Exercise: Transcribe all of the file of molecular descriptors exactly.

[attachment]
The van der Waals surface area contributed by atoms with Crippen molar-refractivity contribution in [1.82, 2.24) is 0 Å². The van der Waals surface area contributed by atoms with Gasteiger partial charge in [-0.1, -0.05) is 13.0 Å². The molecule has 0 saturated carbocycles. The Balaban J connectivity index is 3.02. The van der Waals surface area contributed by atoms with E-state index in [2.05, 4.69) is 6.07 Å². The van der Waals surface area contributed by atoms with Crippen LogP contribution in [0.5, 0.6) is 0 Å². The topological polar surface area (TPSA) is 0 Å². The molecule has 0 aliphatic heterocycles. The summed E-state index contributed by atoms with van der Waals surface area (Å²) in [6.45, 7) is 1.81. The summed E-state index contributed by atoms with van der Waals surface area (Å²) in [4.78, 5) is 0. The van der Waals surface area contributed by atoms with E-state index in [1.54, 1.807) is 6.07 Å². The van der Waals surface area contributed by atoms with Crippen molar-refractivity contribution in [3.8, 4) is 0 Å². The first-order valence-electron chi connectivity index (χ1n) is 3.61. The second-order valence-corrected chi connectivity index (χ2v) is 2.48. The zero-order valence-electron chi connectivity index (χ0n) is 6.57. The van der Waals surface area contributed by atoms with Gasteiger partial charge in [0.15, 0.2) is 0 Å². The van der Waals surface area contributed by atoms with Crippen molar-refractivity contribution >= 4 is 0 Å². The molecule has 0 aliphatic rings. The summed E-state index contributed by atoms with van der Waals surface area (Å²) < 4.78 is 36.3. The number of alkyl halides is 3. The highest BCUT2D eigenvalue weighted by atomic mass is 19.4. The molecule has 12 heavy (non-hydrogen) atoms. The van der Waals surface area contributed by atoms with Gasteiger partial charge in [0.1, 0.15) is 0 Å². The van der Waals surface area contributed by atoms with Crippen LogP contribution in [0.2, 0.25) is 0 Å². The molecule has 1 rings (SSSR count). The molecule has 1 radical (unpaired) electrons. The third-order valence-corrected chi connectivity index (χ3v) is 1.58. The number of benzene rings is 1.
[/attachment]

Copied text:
The van der Waals surface area contributed by atoms with Crippen molar-refractivity contribution in [1.82, 2.24) is 0 Å². The van der Waals surface area contributed by atoms with Gasteiger partial charge in [-0.1, -0.05) is 13.0 Å². The molecule has 0 saturated carbocycles. The Balaban J connectivity index is 3.02. The van der Waals surface area contributed by atoms with E-state index in [2.05, 4.69) is 6.07 Å². The van der Waals surface area contributed by atoms with Crippen LogP contribution in [0.5, 0.6) is 0 Å². The topological polar surface area (TPSA) is 0 Å². The molecule has 0 aliphatic heterocycles. The summed E-state index contributed by atoms with van der Waals surface area (Å²) in [6.45, 7) is 1.81. The summed E-state index contributed by atoms with van der Waals surface area (Å²) in [4.78, 5) is 0. The van der Waals surface area contributed by atoms with E-state index in [1.54, 1.807) is 6.07 Å². The van der Waals surface area contributed by atoms with Crippen molar-refractivity contribution in [3.8, 4) is 0 Å². The first-order valence-electron chi connectivity index (χ1n) is 3.61. The second-order valence-corrected chi connectivity index (χ2v) is 2.48. The zero-order valence-electron chi connectivity index (χ0n) is 6.57. The van der Waals surface area contributed by atoms with Gasteiger partial charge in [0.15, 0.2) is 0 Å². The van der Waals surface area contributed by atoms with Crippen molar-refractivity contribution >= 4 is 0 Å². The molecule has 0 aliphatic rings. The summed E-state index contributed by atoms with van der Waals surface area (Å²) < 4.78 is 36.3. The number of alkyl halides is 3. The highest BCUT2D eigenvalue weighted by atomic mass is 19.4. The molecule has 12 heavy (non-hydrogen) atoms. The van der Waals surface area contributed by atoms with Gasteiger partial charge in [0.1, 0.15) is 0 Å². The van der Waals surface area contributed by atoms with Crippen LogP contribution in [0.2, 0.25) is 0 Å². The molecule has 1 rings (SSSR count). The molecule has 1 radical (unpaired) electrons. The third-order valence-corrected chi connectivity index (χ3v) is 1.58. The number of benzene rings is 1.